While private tutoring does offer some aid to students, there are significant skills small classroom sizes offer students that private tutoring does not. Here are a few examples of the benefits of small classroom sizes:

Skills Private Tutoring Doesn't Teach Small Classroom Skills Infographic

Confidence to Ask Questions:

Small class sizes like those offered in after-school enrichment programs are less intimidating. It can be a challenge for students to admit they don’t understand a concept and need to ask for clarification in front of a large group of peers or one on one. Being one-on-one makes the student feel they have to answer right away and there is more attention on them. For some students, being the center of attention causes their anxiety to increase and consequently their focus to be on the uncomfortable situation, rather than learning.

By feeling more comfortable to ask questions, students begin to gain the confidence to speak out when they need extra help or clarification. This confidence then transfers into their larger classrooms at school.

Sharing Opinions:

Just as it can be intimidating to ask questions, it can be intimidating to share opinions. Sharing opinions on topics means there is a risk of people not agreeing- which is a scary thought for students!

A benefit of small classroom sizes is students can feel more at ease about sharing their opinions and participating in class. As students participate more, this once daunting task starts to become more natural as the student’s self-assurance increases. When students return to their classrooms at school, they are more apt to become involved because they’ve learned and practiced how to participate in a smaller scale environment.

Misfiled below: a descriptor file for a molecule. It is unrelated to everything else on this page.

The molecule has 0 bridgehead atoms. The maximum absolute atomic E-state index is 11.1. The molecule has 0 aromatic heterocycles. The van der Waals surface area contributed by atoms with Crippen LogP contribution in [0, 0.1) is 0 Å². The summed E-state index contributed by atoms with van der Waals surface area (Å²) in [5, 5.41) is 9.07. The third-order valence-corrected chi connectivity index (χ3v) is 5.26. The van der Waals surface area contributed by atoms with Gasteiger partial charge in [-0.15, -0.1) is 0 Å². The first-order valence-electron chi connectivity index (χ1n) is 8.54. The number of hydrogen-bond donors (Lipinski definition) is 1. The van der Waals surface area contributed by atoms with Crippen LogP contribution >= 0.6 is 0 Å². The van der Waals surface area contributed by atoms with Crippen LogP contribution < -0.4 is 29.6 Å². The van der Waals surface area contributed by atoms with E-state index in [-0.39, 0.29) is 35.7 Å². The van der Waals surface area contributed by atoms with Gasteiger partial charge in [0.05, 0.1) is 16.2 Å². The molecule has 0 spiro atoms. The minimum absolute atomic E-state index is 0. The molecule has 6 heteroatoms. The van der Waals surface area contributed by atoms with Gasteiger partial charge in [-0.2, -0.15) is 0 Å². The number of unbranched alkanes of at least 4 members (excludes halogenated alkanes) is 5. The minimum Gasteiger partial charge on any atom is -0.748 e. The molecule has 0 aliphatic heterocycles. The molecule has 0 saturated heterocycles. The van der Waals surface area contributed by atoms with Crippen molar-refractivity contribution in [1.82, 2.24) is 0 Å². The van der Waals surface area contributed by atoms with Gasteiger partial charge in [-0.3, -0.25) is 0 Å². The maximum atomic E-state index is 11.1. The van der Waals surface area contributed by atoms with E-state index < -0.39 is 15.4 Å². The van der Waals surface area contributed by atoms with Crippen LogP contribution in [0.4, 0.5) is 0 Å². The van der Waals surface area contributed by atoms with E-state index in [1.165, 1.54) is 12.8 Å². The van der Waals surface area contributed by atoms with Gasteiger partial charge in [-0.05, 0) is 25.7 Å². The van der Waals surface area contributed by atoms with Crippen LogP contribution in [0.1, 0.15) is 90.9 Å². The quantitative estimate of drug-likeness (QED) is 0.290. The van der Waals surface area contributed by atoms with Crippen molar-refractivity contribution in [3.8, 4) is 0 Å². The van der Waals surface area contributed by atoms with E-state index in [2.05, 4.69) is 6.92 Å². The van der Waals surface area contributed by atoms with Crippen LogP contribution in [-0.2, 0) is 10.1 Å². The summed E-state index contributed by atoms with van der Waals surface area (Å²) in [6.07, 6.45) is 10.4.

Learning how to work well with peers is a skill your student will use throughout his or her life — whether in an educational setting, workplace, or in everyday encounters! A private tutoring lesson will not develop this skill like a small enrichment classroom will since private tutoring does not generally involve a group of students. How could students learn to work in a group by working alone?

When students work together on things like word problems and puzzles or apply knowledge to hands on activities as a group they learn how to effectively collaborate with different personalities and people.

Listening to Viewpoints:

Everyone has an opinion, and not everyone’s are the same! Rather than students feeling like they are wrong, or someone else is wrong when their opinions don’t match, students can learn to appreciate different opinions and learn from them.

English classrooms are a great example of when students may have differing opinions because of what students took from readings. Small classrooms provide a place where students can share their opinion and students can learn from those opinions. More perspectives create a well-rounded understanding. When students hear different opinions on a topic, it opens a door to a different perspective they can learn from versus if they are only exposed to one opinion.

Listening to viewpoints from different people fosters learning and expands students’ mindsets. It is also a great way for students to learn how to listen to varying perspectives and respect them. 

These benefits of small classroom sizes can be applied to larger scale classrooms like a student’s regular school where confidence, listening skills, and collaboration can really help a student shine and stand out from the crowd. In fact, these skills will not only aid students in the classroom environment but also in their future workplaces and their everyday interactions.

Trying to decide between private tutoring and a small classroom setting? How will these skills influence your decision?

Author: Sarah B., Teacher and Writer at A Grade Ahead


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